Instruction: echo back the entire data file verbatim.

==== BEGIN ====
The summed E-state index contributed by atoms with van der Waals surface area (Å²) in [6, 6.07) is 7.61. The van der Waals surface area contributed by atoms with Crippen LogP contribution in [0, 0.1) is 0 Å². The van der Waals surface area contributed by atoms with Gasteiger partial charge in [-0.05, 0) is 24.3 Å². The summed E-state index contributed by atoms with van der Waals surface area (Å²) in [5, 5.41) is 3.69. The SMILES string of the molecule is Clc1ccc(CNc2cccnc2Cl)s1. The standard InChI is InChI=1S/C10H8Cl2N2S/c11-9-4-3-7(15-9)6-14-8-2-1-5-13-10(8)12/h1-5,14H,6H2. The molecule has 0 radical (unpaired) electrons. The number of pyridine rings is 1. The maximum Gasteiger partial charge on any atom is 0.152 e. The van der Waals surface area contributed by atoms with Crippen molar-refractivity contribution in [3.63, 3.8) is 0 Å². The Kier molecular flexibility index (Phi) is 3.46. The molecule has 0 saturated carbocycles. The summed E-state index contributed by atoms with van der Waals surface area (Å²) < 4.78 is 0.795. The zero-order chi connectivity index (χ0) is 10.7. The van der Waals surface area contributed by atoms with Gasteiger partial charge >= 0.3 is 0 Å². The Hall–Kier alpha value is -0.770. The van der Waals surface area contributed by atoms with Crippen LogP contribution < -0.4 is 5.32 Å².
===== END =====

The summed E-state index contributed by atoms with van der Waals surface area (Å²) in [6, 6.07) is 7.61. The van der Waals surface area contributed by atoms with Crippen LogP contribution in [0, 0.1) is 0 Å². The van der Waals surface area contributed by atoms with Gasteiger partial charge in [-0.05, 0) is 24.3 Å². The summed E-state index contributed by atoms with van der Waals surface area (Å²) in [5, 5.41) is 3.69. The SMILES string of the molecule is Clc1ccc(CNc2cccnc2Cl)s1. The standard InChI is InChI=1S/C10H8Cl2N2S/c11-9-4-3-7(15-9)6-14-8-2-1-5-13-10(8)12/h1-5,14H,6H2. The molecule has 0 radical (unpaired) electrons. The number of pyridine rings is 1. The maximum Gasteiger partial charge on any atom is 0.152 e. The van der Waals surface area contributed by atoms with Crippen molar-refractivity contribution in [3.63, 3.8) is 0 Å². The Kier molecular flexibility index (Phi) is 3.46. The molecule has 0 saturated carbocycles. The summed E-state index contributed by atoms with van der Waals surface area (Å²) < 4.78 is 0.795. The zero-order chi connectivity index (χ0) is 10.7. The van der Waals surface area contributed by atoms with Gasteiger partial charge >= 0.3 is 0 Å². The Hall–Kier alpha value is -0.770. The van der Waals surface area contributed by atoms with Crippen LogP contribution < -0.4 is 5.32 Å².